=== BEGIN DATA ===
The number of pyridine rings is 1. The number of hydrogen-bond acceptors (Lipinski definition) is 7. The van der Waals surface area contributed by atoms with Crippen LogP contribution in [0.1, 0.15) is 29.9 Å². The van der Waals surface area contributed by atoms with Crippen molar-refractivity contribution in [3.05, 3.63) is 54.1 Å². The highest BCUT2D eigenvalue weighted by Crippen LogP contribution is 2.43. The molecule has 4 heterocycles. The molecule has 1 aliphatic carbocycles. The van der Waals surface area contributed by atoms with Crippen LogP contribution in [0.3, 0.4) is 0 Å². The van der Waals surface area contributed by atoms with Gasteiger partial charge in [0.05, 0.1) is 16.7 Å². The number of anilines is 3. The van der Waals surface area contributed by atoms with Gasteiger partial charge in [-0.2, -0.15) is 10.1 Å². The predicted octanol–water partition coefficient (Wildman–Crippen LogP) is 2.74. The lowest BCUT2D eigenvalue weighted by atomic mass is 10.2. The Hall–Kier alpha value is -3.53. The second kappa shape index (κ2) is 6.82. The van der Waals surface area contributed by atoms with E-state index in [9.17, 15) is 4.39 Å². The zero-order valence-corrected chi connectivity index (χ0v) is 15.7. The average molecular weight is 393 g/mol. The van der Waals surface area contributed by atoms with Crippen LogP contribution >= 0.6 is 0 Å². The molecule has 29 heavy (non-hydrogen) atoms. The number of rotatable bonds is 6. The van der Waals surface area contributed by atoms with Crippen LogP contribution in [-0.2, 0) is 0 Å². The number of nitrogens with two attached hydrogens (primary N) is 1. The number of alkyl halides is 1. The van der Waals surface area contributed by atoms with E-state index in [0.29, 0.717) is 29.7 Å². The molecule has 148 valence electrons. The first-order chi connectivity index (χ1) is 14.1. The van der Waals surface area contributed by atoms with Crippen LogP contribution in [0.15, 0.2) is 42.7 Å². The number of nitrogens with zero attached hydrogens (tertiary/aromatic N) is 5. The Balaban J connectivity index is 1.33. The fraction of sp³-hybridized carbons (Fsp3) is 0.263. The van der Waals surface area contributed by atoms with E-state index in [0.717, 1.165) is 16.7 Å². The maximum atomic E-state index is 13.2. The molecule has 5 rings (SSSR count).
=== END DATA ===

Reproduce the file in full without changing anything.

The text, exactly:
The number of pyridine rings is 1. The number of hydrogen-bond acceptors (Lipinski definition) is 7. The van der Waals surface area contributed by atoms with Crippen LogP contribution in [0.1, 0.15) is 29.9 Å². The van der Waals surface area contributed by atoms with Crippen molar-refractivity contribution in [3.05, 3.63) is 54.1 Å². The highest BCUT2D eigenvalue weighted by Crippen LogP contribution is 2.43. The molecule has 4 heterocycles. The molecule has 1 aliphatic carbocycles. The van der Waals surface area contributed by atoms with Crippen LogP contribution in [0.3, 0.4) is 0 Å². The van der Waals surface area contributed by atoms with Gasteiger partial charge in [0.05, 0.1) is 16.7 Å². The number of anilines is 3. The van der Waals surface area contributed by atoms with Gasteiger partial charge in [-0.2, -0.15) is 10.1 Å². The predicted octanol–water partition coefficient (Wildman–Crippen LogP) is 2.74. The lowest BCUT2D eigenvalue weighted by atomic mass is 10.2. The Hall–Kier alpha value is -3.53. The second kappa shape index (κ2) is 6.82. The van der Waals surface area contributed by atoms with E-state index in [9.17, 15) is 4.39 Å². The zero-order valence-corrected chi connectivity index (χ0v) is 15.7. The average molecular weight is 393 g/mol. The van der Waals surface area contributed by atoms with Crippen LogP contribution >= 0.6 is 0 Å². The molecule has 29 heavy (non-hydrogen) atoms. The number of rotatable bonds is 6. The van der Waals surface area contributed by atoms with Crippen LogP contribution in [-0.2, 0) is 0 Å². The number of nitrogens with two attached hydrogens (primary N) is 1. The number of alkyl halides is 1. The van der Waals surface area contributed by atoms with E-state index in [0.29, 0.717) is 29.7 Å². The molecule has 148 valence electrons. The first-order chi connectivity index (χ1) is 14.1. The van der Waals surface area contributed by atoms with Crippen LogP contribution in [0.15, 0.2) is 42.7 Å². The number of nitrogens with zero attached hydrogens (tertiary/aromatic N) is 5. The Balaban J connectivity index is 1.33. The fraction of sp³-hybridized carbons (Fsp3) is 0.263. The van der Waals surface area contributed by atoms with E-state index in [0.717, 1.165) is 16.7 Å². The maximum atomic E-state index is 13.2. The molecule has 5 rings (SSSR count).